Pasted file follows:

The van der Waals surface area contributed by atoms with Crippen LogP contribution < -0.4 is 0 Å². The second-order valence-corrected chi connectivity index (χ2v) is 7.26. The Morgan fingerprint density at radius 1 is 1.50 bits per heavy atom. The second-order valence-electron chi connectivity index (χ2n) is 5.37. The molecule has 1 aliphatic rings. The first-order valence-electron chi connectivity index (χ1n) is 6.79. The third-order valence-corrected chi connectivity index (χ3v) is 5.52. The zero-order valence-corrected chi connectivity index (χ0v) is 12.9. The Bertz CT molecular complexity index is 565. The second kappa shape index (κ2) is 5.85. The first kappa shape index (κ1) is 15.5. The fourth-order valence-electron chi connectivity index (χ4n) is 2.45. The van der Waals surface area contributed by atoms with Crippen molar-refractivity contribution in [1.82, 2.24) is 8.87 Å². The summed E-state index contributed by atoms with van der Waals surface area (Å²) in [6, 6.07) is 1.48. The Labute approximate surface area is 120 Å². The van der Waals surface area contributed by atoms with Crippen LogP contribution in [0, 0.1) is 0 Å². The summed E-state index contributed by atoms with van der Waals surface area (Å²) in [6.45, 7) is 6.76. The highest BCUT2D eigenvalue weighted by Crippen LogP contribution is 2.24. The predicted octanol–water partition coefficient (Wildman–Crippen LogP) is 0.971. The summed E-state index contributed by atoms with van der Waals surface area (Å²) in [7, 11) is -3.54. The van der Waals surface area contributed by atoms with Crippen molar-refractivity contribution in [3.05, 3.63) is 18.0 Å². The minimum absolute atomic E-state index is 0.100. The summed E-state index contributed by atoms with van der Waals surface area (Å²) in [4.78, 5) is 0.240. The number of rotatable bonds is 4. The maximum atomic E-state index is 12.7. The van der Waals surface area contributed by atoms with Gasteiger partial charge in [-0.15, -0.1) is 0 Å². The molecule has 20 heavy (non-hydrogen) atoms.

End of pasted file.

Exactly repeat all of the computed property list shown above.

The van der Waals surface area contributed by atoms with Crippen LogP contribution < -0.4 is 0 Å². The second-order valence-corrected chi connectivity index (χ2v) is 7.26. The Morgan fingerprint density at radius 1 is 1.50 bits per heavy atom. The second-order valence-electron chi connectivity index (χ2n) is 5.37. The molecule has 1 aliphatic rings. The first-order valence-electron chi connectivity index (χ1n) is 6.79. The third-order valence-corrected chi connectivity index (χ3v) is 5.52. The zero-order valence-corrected chi connectivity index (χ0v) is 12.9. The Bertz CT molecular complexity index is 565. The second kappa shape index (κ2) is 5.85. The first kappa shape index (κ1) is 15.5. The fourth-order valence-electron chi connectivity index (χ4n) is 2.45. The van der Waals surface area contributed by atoms with Crippen molar-refractivity contribution in [1.82, 2.24) is 8.87 Å². The summed E-state index contributed by atoms with van der Waals surface area (Å²) in [6, 6.07) is 1.48. The Labute approximate surface area is 120 Å². The van der Waals surface area contributed by atoms with Crippen LogP contribution in [0, 0.1) is 0 Å². The summed E-state index contributed by atoms with van der Waals surface area (Å²) in [6.45, 7) is 6.76. The highest BCUT2D eigenvalue weighted by Crippen LogP contribution is 2.24. The predicted octanol–water partition coefficient (Wildman–Crippen LogP) is 0.971. The summed E-state index contributed by atoms with van der Waals surface area (Å²) in [7, 11) is -3.54. The van der Waals surface area contributed by atoms with Crippen molar-refractivity contribution in [3.05, 3.63) is 18.0 Å². The minimum absolute atomic E-state index is 0.100. The summed E-state index contributed by atoms with van der Waals surface area (Å²) in [4.78, 5) is 0.240. The number of rotatable bonds is 4. The maximum atomic E-state index is 12.7. The van der Waals surface area contributed by atoms with Gasteiger partial charge in [-0.15, -0.1) is 0 Å². The molecule has 20 heavy (non-hydrogen) atoms.